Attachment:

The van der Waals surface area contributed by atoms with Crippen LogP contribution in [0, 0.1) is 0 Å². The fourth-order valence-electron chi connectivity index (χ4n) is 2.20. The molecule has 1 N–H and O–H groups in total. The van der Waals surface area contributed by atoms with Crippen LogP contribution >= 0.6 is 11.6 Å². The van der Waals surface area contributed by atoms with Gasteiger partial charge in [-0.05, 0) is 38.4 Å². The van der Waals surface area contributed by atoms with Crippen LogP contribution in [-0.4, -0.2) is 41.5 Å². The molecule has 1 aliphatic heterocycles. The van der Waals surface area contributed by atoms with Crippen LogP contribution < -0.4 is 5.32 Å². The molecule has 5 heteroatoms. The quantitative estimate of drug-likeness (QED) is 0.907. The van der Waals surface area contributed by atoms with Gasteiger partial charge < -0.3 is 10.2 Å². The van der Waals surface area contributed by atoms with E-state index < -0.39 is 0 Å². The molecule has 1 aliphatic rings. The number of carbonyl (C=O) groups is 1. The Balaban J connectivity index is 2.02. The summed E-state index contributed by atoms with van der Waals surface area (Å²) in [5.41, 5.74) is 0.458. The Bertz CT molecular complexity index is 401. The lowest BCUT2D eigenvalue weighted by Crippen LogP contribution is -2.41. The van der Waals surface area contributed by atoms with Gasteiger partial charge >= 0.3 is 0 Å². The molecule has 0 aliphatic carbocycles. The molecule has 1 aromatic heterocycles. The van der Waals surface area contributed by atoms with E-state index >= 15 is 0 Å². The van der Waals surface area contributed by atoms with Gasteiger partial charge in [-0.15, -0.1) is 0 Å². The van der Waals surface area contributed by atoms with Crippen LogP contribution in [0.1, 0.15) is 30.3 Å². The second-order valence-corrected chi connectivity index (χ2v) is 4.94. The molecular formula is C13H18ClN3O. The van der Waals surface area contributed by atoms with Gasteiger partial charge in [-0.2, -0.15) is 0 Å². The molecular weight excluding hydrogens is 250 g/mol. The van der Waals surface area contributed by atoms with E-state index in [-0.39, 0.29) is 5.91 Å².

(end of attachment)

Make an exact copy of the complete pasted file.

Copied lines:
The van der Waals surface area contributed by atoms with Crippen LogP contribution in [0, 0.1) is 0 Å². The fourth-order valence-electron chi connectivity index (χ4n) is 2.20. The molecule has 1 N–H and O–H groups in total. The van der Waals surface area contributed by atoms with Crippen LogP contribution >= 0.6 is 11.6 Å². The van der Waals surface area contributed by atoms with Gasteiger partial charge in [-0.05, 0) is 38.4 Å². The van der Waals surface area contributed by atoms with Crippen LogP contribution in [-0.4, -0.2) is 41.5 Å². The molecule has 1 aliphatic heterocycles. The van der Waals surface area contributed by atoms with Crippen LogP contribution < -0.4 is 5.32 Å². The molecule has 5 heteroatoms. The quantitative estimate of drug-likeness (QED) is 0.907. The van der Waals surface area contributed by atoms with Gasteiger partial charge < -0.3 is 10.2 Å². The van der Waals surface area contributed by atoms with E-state index < -0.39 is 0 Å². The molecule has 1 aliphatic rings. The number of carbonyl (C=O) groups is 1. The Balaban J connectivity index is 2.02. The summed E-state index contributed by atoms with van der Waals surface area (Å²) in [5.41, 5.74) is 0.458. The Bertz CT molecular complexity index is 401. The lowest BCUT2D eigenvalue weighted by Crippen LogP contribution is -2.41. The van der Waals surface area contributed by atoms with Gasteiger partial charge >= 0.3 is 0 Å². The molecule has 0 aliphatic carbocycles. The molecule has 1 aromatic heterocycles. The van der Waals surface area contributed by atoms with E-state index >= 15 is 0 Å². The van der Waals surface area contributed by atoms with Gasteiger partial charge in [-0.15, -0.1) is 0 Å². The van der Waals surface area contributed by atoms with Crippen LogP contribution in [0.1, 0.15) is 30.3 Å². The second-order valence-corrected chi connectivity index (χ2v) is 4.94. The molecular formula is C13H18ClN3O. The van der Waals surface area contributed by atoms with Gasteiger partial charge in [-0.2, -0.15) is 0 Å². The molecular weight excluding hydrogens is 250 g/mol. The van der Waals surface area contributed by atoms with E-state index in [-0.39, 0.29) is 5.91 Å².